Though the program has a budget of up to $912 million, The Canadian Press has reported, based on a copy of the agreement between the government and WE filed with the finance committee, that Ottawa agreed to pay no more than $543.5 million with $500 million budgeted for student grants.

Trudeau has maintained that WE was selected on the advice of the non-partisan public service. Clerk of the Privy Council Ian Shugart told the committee last week that there is “absolutely no evidence” that would suggest Trudeau “had any interaction with WE Charity in relation to this program.”

Trudeau, Morneau facing calls to step down

Still, Trudeau is facing calls from the Conservatives and Bloc Québécois to resign over the issue. So too is Finance Minister Bill Morneau, who is also facing an ethics probe for not recusing himself from discussions about WE Charity and the program. One of Morneau’s daughters has done contract work for WE and another has been an unpaid speaker at WE events.

During his appearance before the finance committee last week, Morneau revealed that he had repaid the WE organization $41,366 for travel expenses just before meeting with MPs. Morneau said he recently discovered the unpaid expenses in a review of two family trips to Kenya and Ecuador in 2017 to visit WE Charity’s school projects.

“I expected and always had intended to pay the full cost of these trips. And it was my responsibility to make sure that was done,” Morneau said. “I want to apologize for this error on my part.”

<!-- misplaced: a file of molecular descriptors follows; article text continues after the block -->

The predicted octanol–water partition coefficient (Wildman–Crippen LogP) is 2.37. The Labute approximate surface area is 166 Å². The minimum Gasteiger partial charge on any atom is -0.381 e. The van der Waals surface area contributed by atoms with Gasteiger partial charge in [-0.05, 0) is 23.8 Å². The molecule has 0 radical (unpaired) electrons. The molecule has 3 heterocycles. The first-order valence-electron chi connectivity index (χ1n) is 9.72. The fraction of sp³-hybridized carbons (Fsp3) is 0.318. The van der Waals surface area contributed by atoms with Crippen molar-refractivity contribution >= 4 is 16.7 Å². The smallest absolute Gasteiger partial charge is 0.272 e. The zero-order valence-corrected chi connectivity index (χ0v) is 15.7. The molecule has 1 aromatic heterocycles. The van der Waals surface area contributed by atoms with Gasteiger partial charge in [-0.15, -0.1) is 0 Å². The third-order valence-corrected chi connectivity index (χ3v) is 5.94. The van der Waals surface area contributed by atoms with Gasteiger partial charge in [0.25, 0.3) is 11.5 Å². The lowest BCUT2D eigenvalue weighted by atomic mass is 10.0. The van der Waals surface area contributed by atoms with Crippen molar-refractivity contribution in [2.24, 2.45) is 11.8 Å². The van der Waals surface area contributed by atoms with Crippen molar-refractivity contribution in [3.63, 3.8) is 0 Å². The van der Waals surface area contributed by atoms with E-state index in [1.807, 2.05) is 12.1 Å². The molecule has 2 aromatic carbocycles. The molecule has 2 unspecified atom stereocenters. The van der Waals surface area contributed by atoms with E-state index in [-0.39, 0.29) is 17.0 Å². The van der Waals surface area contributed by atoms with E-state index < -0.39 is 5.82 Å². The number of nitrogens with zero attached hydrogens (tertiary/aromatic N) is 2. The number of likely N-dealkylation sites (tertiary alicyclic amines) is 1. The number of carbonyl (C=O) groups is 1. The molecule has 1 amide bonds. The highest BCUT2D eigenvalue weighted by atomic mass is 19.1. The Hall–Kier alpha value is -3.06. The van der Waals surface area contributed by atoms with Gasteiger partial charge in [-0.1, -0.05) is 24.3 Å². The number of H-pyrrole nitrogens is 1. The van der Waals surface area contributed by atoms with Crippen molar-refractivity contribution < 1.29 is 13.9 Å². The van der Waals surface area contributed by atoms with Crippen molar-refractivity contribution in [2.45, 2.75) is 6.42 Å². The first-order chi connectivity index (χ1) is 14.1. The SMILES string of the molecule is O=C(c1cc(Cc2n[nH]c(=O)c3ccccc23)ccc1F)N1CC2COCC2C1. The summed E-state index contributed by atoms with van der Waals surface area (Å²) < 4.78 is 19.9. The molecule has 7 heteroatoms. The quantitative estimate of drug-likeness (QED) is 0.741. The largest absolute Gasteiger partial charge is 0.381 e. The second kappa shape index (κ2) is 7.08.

He also told the committee that his wife donated $100,000 to the WE organization in the last two years.

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The Conservatives have argued Morneau’s trips violated sections of the Conflict of Interest Act that prohibit ministers or their families from accepting paid travel.

Tory finance critic Pierre Poilievre — who serves as vice-chair of the finance committee — suggested to reporters last week that the only reason the prime minister hasn’t fired Morneau is because it would bring more heat on him.

“If Justin Trudeau imposes any level of ethical standard on Bill Morneau, then others would ask that he impose it on himself,” Poilievre said.

Trudeau has also been invited to appear before the ethics committee, which is conducting its own investigation. The Prime Minister’s Office wouldn’t say Monday if Trudeau will accept that invitation.

On Tuesday, the finance committee is expected to hear from WE co-founders Craig and Marc Kielburger, as well as the organization’s chief financial officer Victor Li, and former board chair Michelle Douglas.

Douglas told The Globe and Mail that her resignation from the board in March “was a result of concerning developments” and that she did not “resign in the ordinary course of matters.”

With files from The Canadian Press

Note: HuffPost’s previous owner, AOL, sponsored and participated in WE Charity events and Free The Children trips.